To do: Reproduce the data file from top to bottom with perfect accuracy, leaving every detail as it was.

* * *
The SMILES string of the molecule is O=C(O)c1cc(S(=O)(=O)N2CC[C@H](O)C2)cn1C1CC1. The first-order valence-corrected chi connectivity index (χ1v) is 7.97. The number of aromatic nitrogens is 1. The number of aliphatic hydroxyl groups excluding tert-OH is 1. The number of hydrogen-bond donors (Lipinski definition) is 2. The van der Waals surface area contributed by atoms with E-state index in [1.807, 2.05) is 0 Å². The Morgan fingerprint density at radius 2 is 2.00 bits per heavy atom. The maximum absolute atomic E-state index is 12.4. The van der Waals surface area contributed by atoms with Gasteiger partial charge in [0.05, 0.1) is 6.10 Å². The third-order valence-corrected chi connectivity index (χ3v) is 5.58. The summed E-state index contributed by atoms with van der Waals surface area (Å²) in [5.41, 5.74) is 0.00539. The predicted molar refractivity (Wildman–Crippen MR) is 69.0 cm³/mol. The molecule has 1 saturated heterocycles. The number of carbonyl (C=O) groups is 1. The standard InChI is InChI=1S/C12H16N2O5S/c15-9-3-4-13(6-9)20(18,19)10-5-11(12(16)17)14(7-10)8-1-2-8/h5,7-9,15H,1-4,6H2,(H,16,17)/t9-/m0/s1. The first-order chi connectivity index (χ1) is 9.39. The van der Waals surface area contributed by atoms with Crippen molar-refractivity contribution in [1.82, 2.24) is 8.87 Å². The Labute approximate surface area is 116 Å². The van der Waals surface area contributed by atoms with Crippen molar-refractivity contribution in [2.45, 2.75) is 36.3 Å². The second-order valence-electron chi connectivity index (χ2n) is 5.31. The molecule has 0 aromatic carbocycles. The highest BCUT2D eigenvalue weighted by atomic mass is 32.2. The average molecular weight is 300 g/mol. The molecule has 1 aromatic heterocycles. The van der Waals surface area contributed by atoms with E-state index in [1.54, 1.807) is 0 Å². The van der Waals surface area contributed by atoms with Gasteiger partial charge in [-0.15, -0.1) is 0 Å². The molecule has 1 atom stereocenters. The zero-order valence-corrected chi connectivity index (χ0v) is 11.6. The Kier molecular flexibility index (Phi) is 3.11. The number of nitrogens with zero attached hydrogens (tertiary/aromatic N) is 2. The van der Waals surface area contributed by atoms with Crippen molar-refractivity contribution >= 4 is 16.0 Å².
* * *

The SMILES string of the molecule is O=C(O)c1cc(S(=O)(=O)N2CC[C@H](O)C2)cn1C1CC1. The first-order valence-corrected chi connectivity index (χ1v) is 7.97. The number of aromatic nitrogens is 1. The number of aliphatic hydroxyl groups excluding tert-OH is 1. The number of hydrogen-bond donors (Lipinski definition) is 2. The van der Waals surface area contributed by atoms with E-state index in [1.807, 2.05) is 0 Å². The Morgan fingerprint density at radius 2 is 2.00 bits per heavy atom. The maximum absolute atomic E-state index is 12.4. The van der Waals surface area contributed by atoms with Gasteiger partial charge in [0.05, 0.1) is 6.10 Å². The third-order valence-corrected chi connectivity index (χ3v) is 5.58. The summed E-state index contributed by atoms with van der Waals surface area (Å²) in [5.41, 5.74) is 0.00539. The predicted molar refractivity (Wildman–Crippen MR) is 69.0 cm³/mol. The molecule has 1 saturated heterocycles. The number of carbonyl (C=O) groups is 1. The standard InChI is InChI=1S/C12H16N2O5S/c15-9-3-4-13(6-9)20(18,19)10-5-11(12(16)17)14(7-10)8-1-2-8/h5,7-9,15H,1-4,6H2,(H,16,17)/t9-/m0/s1. The first-order chi connectivity index (χ1) is 9.39. The van der Waals surface area contributed by atoms with Crippen molar-refractivity contribution in [1.82, 2.24) is 8.87 Å². The Labute approximate surface area is 116 Å². The van der Waals surface area contributed by atoms with Crippen molar-refractivity contribution in [2.45, 2.75) is 36.3 Å². The second-order valence-electron chi connectivity index (χ2n) is 5.31. The molecule has 0 aromatic carbocycles. The highest BCUT2D eigenvalue weighted by atomic mass is 32.2. The average molecular weight is 300 g/mol. The molecule has 1 aromatic heterocycles. The van der Waals surface area contributed by atoms with E-state index in [1.54, 1.807) is 0 Å². The van der Waals surface area contributed by atoms with Gasteiger partial charge in [-0.15, -0.1) is 0 Å². The molecule has 1 atom stereocenters. The zero-order valence-corrected chi connectivity index (χ0v) is 11.6. The Kier molecular flexibility index (Phi) is 3.11. The number of nitrogens with zero attached hydrogens (tertiary/aromatic N) is 2. The van der Waals surface area contributed by atoms with Crippen molar-refractivity contribution >= 4 is 16.0 Å².